Consumer testing involves a large group of individuals (over 100) who will evaluate products for liking. Scales such as a 9-point hedonic scale ranging from dislike extremely to like extremely can be used to determine the degree of liking by the consumer13. For this test, products exhibiting a range of sensory attributes must be included in the evaluation. The liking data that is collected can be correlated to the trained panel data to identify the range of acceptable intensities for specific sensory properties the food product exhibits.

Once standard development and establishment of the tolerable limits for sensory attributes has occurred, a sensory quality test must then be selected which can be used to routinely evaluate the food product for sensory quality. A number of different types of tests are available for use in quality testing and have been thoroughly outlined by Muñoz et al.14. A test that is commonly used during sensory quality testing is that of quality grading. In this case, a scorecard is developed with key sensory attributes (identified during the standard development) defined and described to participants. Corresponding rating scales are also presented to participants for product evaluation. Such an approach requires that individuals be carefully trained prior to beginning the test so that they understand the different sensory attributes and their presence within the food product. The corresponding rating scales are established to indicate at which stage the product quality is deemed unacceptable (using the information from the tolerable limit development). This approach requires that a small number of individual sensory attributes is being evaluated by the participants so that it is easy to be able to identify the products that are out of specification.

Although quality grading is one of the most commonly used tests in a sensory quality program, it is not the only one available. The remaining tests can be broadly classified into those which require the use of a physical standard and those which require a mental standard2. A physical standard is presented to participants when using a difference from control test to indicate quality. Participants are presented with the “gold standard” product which is deemed to be of good quality by consumers. All other products are compared to that physical standard. A difference from control scale ranging from “no difference” to “extreme difference”15 is presented to participants for the evaluation. Overall product differences can be evaluated as can be individual attribute differences to determine how similar to the control each test product is.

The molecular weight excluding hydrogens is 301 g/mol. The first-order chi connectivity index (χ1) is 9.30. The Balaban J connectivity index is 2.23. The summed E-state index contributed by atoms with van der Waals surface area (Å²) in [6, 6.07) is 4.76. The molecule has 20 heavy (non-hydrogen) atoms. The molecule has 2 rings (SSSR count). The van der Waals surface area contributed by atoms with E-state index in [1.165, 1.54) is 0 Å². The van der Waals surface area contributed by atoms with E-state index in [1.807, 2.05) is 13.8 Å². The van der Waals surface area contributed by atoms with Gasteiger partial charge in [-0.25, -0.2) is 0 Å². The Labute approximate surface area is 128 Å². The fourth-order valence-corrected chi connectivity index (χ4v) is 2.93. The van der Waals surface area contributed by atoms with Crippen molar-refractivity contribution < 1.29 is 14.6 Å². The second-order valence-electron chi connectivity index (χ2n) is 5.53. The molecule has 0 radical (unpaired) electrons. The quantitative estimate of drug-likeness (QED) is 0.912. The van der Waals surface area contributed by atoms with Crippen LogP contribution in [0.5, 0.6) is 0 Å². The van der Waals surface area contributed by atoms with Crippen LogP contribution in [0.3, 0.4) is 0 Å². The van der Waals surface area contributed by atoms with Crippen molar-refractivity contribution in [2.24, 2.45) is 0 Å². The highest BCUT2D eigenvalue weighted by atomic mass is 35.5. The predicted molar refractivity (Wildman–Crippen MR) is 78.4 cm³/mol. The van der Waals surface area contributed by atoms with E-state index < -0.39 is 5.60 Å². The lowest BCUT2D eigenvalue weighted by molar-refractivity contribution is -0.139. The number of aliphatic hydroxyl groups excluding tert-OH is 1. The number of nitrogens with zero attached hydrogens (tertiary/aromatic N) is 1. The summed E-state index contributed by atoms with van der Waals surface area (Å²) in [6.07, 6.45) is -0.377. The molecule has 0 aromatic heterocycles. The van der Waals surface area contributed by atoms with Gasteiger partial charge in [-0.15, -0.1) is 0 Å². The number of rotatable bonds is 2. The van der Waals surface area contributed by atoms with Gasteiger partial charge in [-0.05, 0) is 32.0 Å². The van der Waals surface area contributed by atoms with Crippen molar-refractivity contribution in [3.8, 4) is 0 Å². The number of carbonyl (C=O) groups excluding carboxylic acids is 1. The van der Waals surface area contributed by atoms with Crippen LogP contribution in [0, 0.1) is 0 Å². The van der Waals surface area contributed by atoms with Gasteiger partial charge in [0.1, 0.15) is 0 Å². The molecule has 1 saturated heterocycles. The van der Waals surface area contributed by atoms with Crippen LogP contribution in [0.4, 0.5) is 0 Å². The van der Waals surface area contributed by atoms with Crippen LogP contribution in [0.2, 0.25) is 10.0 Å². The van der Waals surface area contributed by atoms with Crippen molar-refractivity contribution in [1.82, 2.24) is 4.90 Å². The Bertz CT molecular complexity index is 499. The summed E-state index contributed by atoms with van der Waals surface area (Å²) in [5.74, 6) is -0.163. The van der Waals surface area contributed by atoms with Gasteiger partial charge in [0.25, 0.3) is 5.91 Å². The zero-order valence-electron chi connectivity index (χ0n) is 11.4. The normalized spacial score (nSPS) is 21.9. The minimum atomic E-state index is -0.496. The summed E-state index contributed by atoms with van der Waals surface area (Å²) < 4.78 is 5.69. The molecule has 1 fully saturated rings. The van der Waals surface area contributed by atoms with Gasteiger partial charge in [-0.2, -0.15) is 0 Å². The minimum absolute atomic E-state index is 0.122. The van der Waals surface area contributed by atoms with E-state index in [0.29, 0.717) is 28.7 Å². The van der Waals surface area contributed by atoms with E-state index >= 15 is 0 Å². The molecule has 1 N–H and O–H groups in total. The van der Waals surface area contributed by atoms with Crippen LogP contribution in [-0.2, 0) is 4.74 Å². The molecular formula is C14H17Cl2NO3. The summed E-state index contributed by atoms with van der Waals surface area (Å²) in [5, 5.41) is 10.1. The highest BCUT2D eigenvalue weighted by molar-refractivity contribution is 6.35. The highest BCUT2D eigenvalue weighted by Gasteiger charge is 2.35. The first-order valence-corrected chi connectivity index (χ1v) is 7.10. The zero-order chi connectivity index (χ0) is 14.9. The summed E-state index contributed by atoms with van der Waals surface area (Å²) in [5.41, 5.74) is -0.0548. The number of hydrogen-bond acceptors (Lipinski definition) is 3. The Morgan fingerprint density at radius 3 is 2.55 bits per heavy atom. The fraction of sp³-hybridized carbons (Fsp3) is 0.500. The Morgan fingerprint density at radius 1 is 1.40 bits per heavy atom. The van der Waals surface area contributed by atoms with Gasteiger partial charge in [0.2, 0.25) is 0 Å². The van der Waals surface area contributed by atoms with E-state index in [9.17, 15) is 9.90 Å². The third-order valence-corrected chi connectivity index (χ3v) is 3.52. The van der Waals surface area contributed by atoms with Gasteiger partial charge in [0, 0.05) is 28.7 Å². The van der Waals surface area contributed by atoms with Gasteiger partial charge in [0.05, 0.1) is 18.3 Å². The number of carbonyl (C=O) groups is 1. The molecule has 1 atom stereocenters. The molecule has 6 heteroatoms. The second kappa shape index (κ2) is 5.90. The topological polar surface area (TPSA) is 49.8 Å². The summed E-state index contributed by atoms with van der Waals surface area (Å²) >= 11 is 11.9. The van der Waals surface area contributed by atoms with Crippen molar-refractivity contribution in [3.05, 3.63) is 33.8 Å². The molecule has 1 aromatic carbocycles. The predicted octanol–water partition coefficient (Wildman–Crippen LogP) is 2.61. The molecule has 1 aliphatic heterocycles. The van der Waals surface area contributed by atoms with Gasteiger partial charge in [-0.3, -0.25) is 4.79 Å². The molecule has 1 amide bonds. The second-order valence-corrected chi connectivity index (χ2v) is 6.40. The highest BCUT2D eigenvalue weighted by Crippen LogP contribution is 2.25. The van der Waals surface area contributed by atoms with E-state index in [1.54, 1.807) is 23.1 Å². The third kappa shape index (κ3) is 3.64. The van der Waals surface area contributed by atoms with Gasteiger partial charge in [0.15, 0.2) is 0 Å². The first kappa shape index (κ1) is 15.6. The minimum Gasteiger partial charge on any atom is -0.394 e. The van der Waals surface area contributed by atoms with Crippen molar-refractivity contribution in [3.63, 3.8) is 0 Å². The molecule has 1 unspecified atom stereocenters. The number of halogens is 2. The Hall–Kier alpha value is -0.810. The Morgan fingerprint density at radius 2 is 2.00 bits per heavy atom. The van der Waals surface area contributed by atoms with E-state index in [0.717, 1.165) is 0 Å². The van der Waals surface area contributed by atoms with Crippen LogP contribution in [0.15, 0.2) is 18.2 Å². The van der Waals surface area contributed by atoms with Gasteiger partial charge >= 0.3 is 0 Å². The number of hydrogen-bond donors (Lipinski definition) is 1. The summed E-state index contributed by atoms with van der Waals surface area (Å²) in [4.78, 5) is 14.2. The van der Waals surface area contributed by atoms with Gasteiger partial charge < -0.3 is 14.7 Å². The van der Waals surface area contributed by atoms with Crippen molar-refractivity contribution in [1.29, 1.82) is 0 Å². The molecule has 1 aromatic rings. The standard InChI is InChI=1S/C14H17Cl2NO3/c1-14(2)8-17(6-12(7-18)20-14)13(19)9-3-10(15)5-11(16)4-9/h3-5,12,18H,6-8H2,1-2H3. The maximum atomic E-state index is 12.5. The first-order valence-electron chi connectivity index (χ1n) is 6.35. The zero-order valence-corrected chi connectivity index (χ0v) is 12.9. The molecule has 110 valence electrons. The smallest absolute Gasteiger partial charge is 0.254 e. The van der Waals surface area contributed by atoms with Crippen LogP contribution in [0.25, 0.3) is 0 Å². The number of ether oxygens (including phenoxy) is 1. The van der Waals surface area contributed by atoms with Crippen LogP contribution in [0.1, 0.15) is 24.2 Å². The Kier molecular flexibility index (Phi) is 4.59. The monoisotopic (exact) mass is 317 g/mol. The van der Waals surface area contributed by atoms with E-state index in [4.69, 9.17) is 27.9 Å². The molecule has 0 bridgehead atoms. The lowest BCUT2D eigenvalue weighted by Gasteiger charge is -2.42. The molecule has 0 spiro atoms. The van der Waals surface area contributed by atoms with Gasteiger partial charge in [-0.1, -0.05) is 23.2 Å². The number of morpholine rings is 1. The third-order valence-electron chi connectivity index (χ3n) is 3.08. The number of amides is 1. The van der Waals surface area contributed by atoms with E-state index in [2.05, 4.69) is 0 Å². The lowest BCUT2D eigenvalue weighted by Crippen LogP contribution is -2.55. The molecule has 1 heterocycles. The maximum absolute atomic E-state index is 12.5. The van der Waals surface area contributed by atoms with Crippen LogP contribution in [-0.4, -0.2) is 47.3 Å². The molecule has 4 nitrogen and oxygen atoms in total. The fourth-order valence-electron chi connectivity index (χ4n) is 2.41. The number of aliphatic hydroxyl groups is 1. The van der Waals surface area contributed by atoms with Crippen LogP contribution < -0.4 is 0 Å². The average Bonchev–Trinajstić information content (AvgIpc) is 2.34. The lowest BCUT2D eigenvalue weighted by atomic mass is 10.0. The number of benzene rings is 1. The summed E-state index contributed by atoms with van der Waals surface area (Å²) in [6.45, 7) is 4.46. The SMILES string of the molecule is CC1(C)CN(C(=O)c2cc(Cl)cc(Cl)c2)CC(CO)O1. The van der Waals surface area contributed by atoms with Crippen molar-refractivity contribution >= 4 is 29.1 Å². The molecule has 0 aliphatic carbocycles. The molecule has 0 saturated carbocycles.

When a mental standard is being used in the sensory quality test, participants must be extensively trained to remember what a good quality product is. In many instances these participants are deemed to be “expert” evaluators and there is only one or a handful of individuals who take part in the evaluations. Care must be taken to ensure that these individuals are truly sensory experts that have been extensively trained to evaluate the quality of the products16. Individuals who are merely good tasters are not adequate expert tasters2. Experts should not shift in their evaluations over time in their evaluations, so it is necessary to conduct repeat training sessions with them with known defects to ensure that there is no “drift” in their results.

Although there are many product areas for which quality can be measured, without knowledge of the quality of a product from a sensory perspective, a food producer runs the risk of selling an inferior product that does not meet consumer expectations. This may jeopardize the company’s reputation and any potential for repeat purchase of the product. Therefore the development of a sensory quality program is a necessity to support both the product and the brand.


[1] Galvez, F.C.F., Resurreccion, A.V.A. (1992). J. Sensory Stud., 7(4):315-326.

[2] Costell, E. (2002). Food Quality and Preference, 13:341-353.

[3] International Olive Council. International Olive Council COI/T.20/DOC.No 15/Rev. 7 February 2015. http://www.internationaloliveoil.org/estaticos/view/224-testing-methods. (Accessed 1 July 2015).

[4] Coloretti, F. et al. (2015). J. Sci. Food Agric., 95:1047-1054.

[5] Arias-Carmona, M.D. et al. (2012). J. Sensory Stud., 27:482-489.

[6] Montouto-Graña, M. et al. (2002). Food Quality and Preference, 13(2):99-106.

[7] Vázquez-Araújo, L. et al. (2012). J. Sensory Stud., 27:26-36.

[8] Munoz, A.M. (2002). Food Quality and Preference, 13:329-339.

[9] Etaio, I. et al. (2010). Food Contr., 21:542-548.

[10] Labbe, D. et al. (2004). Food Quality and Preference, 15:341-348.

[11] Pecore, S., Kellen, L. (2002). Food Quality and Preference, 13:369-374.

[12] Lawless, H. (1995). Food Quality and Preference, 6:191-199

[13] Lim, J. (2011). Food Quality and Preference, 22:733-747.

[14] Muñoz, A.M. et al. (1992). Sensory evaluation in quality control. Van Nostrand Reinhold, New York.

[15] Siddiq, M. (2014). Int. J. Food Properties, 17:1081-1092.

[16] Pérez Elortondo, F.J., et al. (20060 Food Quality and Preference, 18:425-439.

1Lisa Duizer, Department of Food Science, University of Guelph, Guelph ON

2Chris Findlay, Compusense Inc, Guelph ON